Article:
One of the main challenges in computer-assisted interventions is the intra-operative imaging of tissue shape, motion and morphology. This information is a prerequisite for the registration of multi-modal patient specific data that can be used for surgical planning, diagnosis and intra-operative guidance. In the context of minimally invasive surgery, an increasingly attractive approach involves 3D reconstruction of the soft-tissue surfaces using Time-of-Flight (ToF) cameras or structured light camneras, which provide depth images and corresponding intensity or color images with high update rates. Using a depth camera as intraoperative imaging modality requires a seamless integration in the clinical workflow. In recent years, the Medical Imaging Interaction Toolkit (MITK) became one of the most popular open-source software frameworks for developing medical image processing and image-guided therapy applications. Similar to MITK-IGT, MITK-ToF is an extension of MITK for image-guided surgery applications. It integrates depth camera devices into the toolkit and allows the development of software for fast and flexible acquisition and processing of depth data.
MITK-ToF was designed to be flexible, extendable, robust, performant, as well as portable and was developed according to the software process of MITK. It provides three basic modules (cf. Fig. 1): ToFHardware, ToFProcessing and ToFUI.
This module provides means for acquisition of images from a depth device in real-time as well as for recording and playing depth data. A Controller class (cf. Fig. 2) serves as the direct interface to the hardware. The Device class performs a threaded update on the controller and ensures a loss-less data acquisition with an internal buffer structure. Access to the images is realized in the Grabber class which is implemented as the source of an MITK filter pipeline. ToFHardware contains several sub-modules such as Kinect or PMD for respective camera implementations. The aim is to group these devices by external SDK, hence PMD devices are in one module and the Kinect for Xbox 360 (module Kinect) which is accessed via OpenNI is in a different module than the Kinect for Xbox One (module KinectV2). A complete overview of currently supported devices can be found here: http://mitk.org/wiki/Mitk-ToF-Camera_Support_Levels
A clue of the software framework is, that if you want to implement a new device you do not have to change the code of MITK-ToF itself. You can just generate your own sub-module for the new hardware and it will be automatically integrated via the AUTOLOAD_WITH feature. An example how to implement a new device can be found in the documentation: http://docs.mitk.org/nightly/GeneratingDeviceModulesPage.html
This module provides filter classes for processing the acquired ToF data. It seamlessly integrates into the pipeline architecture of MITK. Existing image filters of MITK and ITK as well as functions of OpenCV can be applied to the acquired ToF data in a straightforward manner. Currently, filters for surface generation, visualization, and basic preprocessing are implemented in the toolkit.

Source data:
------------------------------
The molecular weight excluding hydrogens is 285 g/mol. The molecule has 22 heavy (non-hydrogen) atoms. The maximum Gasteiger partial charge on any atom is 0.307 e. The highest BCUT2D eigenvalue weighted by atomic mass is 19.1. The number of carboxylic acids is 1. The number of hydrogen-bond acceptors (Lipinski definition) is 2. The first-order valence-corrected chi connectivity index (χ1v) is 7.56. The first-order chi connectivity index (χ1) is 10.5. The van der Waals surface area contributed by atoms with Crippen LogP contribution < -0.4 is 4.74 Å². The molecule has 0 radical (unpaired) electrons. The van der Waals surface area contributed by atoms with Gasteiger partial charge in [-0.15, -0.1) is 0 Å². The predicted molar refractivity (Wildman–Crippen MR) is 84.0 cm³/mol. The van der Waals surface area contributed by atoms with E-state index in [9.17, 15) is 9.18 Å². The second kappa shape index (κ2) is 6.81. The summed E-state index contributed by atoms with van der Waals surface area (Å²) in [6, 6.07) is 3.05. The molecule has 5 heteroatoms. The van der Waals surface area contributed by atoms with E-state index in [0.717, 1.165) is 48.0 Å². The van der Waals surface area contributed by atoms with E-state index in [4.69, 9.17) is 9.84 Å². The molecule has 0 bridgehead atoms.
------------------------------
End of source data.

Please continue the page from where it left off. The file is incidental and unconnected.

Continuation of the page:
The currently implemented ToF specific filter classes are:
- ToFCompositeFilter: Combines multiple common preprocessing steps to achieve a faster processing result. In the current version, a threshold filter for basic image segmentation as well as a bilateral filter, a spatial median filter and a temporal median filter for image smoothing can be applied.
- ToFImageRecorderFilter: Allows for recording images which have optionally already been processed by a filter pipeline.
- ToFDistanceImageToSurfaceFilter: Converts the index based distance image to a coordinate-based 3D surface representation. Texture information can be optionally added to the surface, e.g. from the corresponding intensity image.
New processing filters can be integrated by deriving them from the base class of MITK for image filters.
Several basic GUI elements have been designed facilitate application development based on MITK-ToF. Implemented as widgets (with the QT toolkit for cross-platform application and GUI development) they can be integrated into Qt-based MITK applications. The basic widgets comprise a ConnectionWidget for configuring the ToF device with the standard parameters and establishing a connection to the device, a RecorderWidget for playing and recording ToF data, a VisualizationWidget for changing visualization parameters such as color look-up tables for the gray-scale ToF images, a SurfaceGenerationWidget to configure the 3D reconstruction and a FilterConfigurationWidget for controlling the current configuration of the so-called ToFCompositeFilter (see below). A sample application based on these widgets is shown in Fig. 3 and a sample plugin (org.mitk.gui.qt.tofutil) is available for build with the MitkWorkbench application.
5. Publications and Contact
The following publications explain the MITK-ToF structure in more detail:
 K. Yung et al.: MITK-ToF: Time-of-Flight Kamera-Integration in das Medical Imaging Interaction Toolkit, Bildverarbeitung für die Medizin 2011, pages 204-208 (German)
 A. Seitel et al.: MITK-ToF - range data within MITK, Int. J. CARS, published online, May 2011
 A. Seitel et al.: MITK-ToF - range data within MITK, Int. J. CARS, Suppl. 1, page 126, Berlin (Germany), June 2011
For support and bug-reports please use the MITK Mailinglist
6. Getting Started
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